A Partial Answer to Sidorenko’s Conjecture on a Correlation Inequality for Bipartite Graphs
Danyal Soybas, Onur Alp Ilhan
Department of Mathematics, Faculty of Education, Erciyes University, Kayseri, Turkey
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To cite this article:
Danyal Soybas, Onur Alp Ilhan. A Partial Answer to Sidorenko’s Conjecture on a Correlation Inequality for Bipartite Graphs.Mathematics Letters.Vol.1, No. 3, 2015, pp. 17-19. doi: 10.11648/j.ml.20150103.11
Abstract: Sidorenko conjectured an integral inequality for a product of functions h(x_{i}, y_{i}) where the diagram of the product is a bipartite graph G in [8]. We answered the conjecture positively when the function h is multiplicative or additive separable with respect to variables x and y.
Keywords: Sidorenko’s Conjecture, Bipartite Graph, Lebesgue Measure, Measurable Function
1. Introduction
Denote the Lebesgue measure on [0, 1] by µ. Let a fuction h(x, y) be bounded, nonnegative and measurable on [0, 1]^{2}. Let G be a bipartite graph where vertices u_{1}, u_{2},…,u_{n} form the first part and v_{1}, v_{1},…, v_{m} the second part. We denote by E the set of pairs (i, j) for which u_{i} and v_{j }are adjacent in G. So |E| is the number of edges. The following conjecture was discussed in works [2,3] published in Russian. The same arguments were explained in detail again in [8].
Conjecture 1 [2]. For any bipartite graph G and any function h
(1)
Two particular cases of Inequality 1 (G is a path, h is symmetric; G is a path of length 3, h is not necessarily symmetric) were proven in [4,5] and [6], respectively.
One might conjecture that the considered products of functions are always non-negative correlated. Unfortunately, this is not the case. For instance, it would require
However, a counterexample to the last inequality was found in [7].
Conjecture 2 [2]. Let the numbers of edges and vertices of a bipartite graph G satisfy the conditions |E| ≥ n; |E| ≥ m. Then, for any functions h, f_{1}, f_{2},…, f_{n}, g_{1}, g_{2},…, g_{m},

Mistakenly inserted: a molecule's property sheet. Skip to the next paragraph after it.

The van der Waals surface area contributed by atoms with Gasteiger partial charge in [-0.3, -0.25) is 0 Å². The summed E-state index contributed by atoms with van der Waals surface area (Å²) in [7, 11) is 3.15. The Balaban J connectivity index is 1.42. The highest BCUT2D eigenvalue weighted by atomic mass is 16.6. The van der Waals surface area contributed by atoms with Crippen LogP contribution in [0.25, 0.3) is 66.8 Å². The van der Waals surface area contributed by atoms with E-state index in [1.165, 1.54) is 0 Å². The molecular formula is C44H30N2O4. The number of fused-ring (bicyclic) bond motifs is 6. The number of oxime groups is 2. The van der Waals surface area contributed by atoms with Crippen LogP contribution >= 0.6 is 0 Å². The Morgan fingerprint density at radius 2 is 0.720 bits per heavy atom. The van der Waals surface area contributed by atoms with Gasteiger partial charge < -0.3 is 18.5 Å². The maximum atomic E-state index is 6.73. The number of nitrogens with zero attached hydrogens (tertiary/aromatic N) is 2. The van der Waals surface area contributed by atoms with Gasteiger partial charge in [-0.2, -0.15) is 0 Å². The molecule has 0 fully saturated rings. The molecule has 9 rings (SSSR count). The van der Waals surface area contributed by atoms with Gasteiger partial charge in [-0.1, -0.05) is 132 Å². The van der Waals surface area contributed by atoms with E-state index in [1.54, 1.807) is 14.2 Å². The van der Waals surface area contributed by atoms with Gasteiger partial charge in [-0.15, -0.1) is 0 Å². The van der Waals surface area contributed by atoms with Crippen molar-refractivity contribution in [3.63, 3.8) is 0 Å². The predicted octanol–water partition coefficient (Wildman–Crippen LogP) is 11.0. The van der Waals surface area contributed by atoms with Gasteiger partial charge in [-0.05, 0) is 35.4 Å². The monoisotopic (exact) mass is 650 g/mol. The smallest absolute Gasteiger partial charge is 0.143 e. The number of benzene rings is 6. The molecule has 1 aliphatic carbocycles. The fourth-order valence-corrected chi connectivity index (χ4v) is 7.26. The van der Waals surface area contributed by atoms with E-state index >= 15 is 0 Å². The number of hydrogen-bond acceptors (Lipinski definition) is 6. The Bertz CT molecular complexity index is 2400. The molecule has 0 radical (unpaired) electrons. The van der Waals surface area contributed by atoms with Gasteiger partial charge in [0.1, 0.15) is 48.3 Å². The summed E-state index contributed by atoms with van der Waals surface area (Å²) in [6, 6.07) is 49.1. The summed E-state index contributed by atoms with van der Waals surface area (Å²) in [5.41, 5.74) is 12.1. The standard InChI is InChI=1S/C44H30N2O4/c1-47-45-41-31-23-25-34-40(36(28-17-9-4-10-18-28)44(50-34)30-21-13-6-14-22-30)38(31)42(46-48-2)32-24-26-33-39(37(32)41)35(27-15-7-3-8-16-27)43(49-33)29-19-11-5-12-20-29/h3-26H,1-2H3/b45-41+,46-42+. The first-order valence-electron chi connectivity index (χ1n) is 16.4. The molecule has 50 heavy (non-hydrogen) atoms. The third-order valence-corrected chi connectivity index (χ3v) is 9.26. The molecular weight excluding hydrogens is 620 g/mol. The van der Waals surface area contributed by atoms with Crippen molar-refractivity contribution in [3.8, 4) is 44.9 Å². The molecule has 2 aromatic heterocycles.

(2)
Inequality 2 is essentially stronger than inequality 1. For instance, inequality 2 implies [2]:
(3)
Conjecture 1 and 2 were proven in [2] for various classes of graphs.
2. Main Results
We start by mentioning a simple example as follows:
Let be a function given by h is trivially non-negative, bounded and Lebesgue measurable. Let G be a finite simple bipartite graph with {u_{1}, u_{2}} such that u_{1}_{ }to both v_{1}_{ }and v_{2 }and u_{2} to both v_{1}_{ }and v_{2}. Siderenko’s conjecture is positively confirmed because
Lemma 3 [1]. Suppose that 1 ≤ r < ∞ and is non-negative. Then. If r > 1, then equality holds if and only if f is (essentially) constant.
In order to make the understanding of Theorem 4 easier, we give a simpler format of it as an example. First let G be a simple bipartite graph from u_{1} to both v_{1} and v_{2} and the function be measurable on [0, 1]^{2}. Let h be written as h(x,y)=h(x).g(y)
I1=
By Lemma 3, we get
Now we can give Theorem 4 which is a generalization of above mentioned argument.
Theorem 4. For any bipartite graph G and any non-negative, bounded and Lebesgue measurable function h such that h(x,y)=f(x).g(y) we have
Proof: Let G be a finite simple bipartite graph with bipartition {u_{1},u_{2,},…u_{m}}
where d(u_{i}) is the degree of u_{i. }
By Lemma 3 we know that the inequality
satisfies for all natural number n.
By using Fubini’s Theorem we have
Hence the proof was completed.
Now under the same assumption of G given before Theorem 4, let the function be written as h(x,y)=f(x)+g(y) which is measurable on [0, 1]^{2}
Since the integrands at second and third order in above expression are the same, by Lemma 3 we have
Theorem 5. For any bipartite graph G and any function h such that h(x,y)=h(x)+g(y), we have
Proof:
By Lemma 3 we get
By Binom expansion we get
which completed the proof.
Following Theorem 6 which was given in [1] can be considered as an useful means to investigate whether our Theorem 4 and Theorem 5 can be generalized to any bounded, non-negative and Lebesgue measurable function h.
Theorem 6 [1]. Suppose than n is a positive integer , not both of p, q are zero, , and f and g non-negative. Then
If neither f nor g is the zero function then if n + p > 1, equality implies that f is constant, and if n + q >1, equality implies that g is constant.
Remark: We do not know whether Theorem 4 is valid for all non-negative, bounded and Lebesgue measurable functions h. If we can show that Theorem 4 is true for any function h such that
where f_{s}(x) and g_{s}(y) are polynomials. Then by using Theorem 4, Theorem 5 and Theorem 6, we can easily generalize it to all h by using well-known Weierstrass approximation theorem, because polynomials are uniformly dense in C([0, 1]).
Acknowledgements
We would like to thank to Prof. Dr. Peter Johnson for his valuable suggestions.
References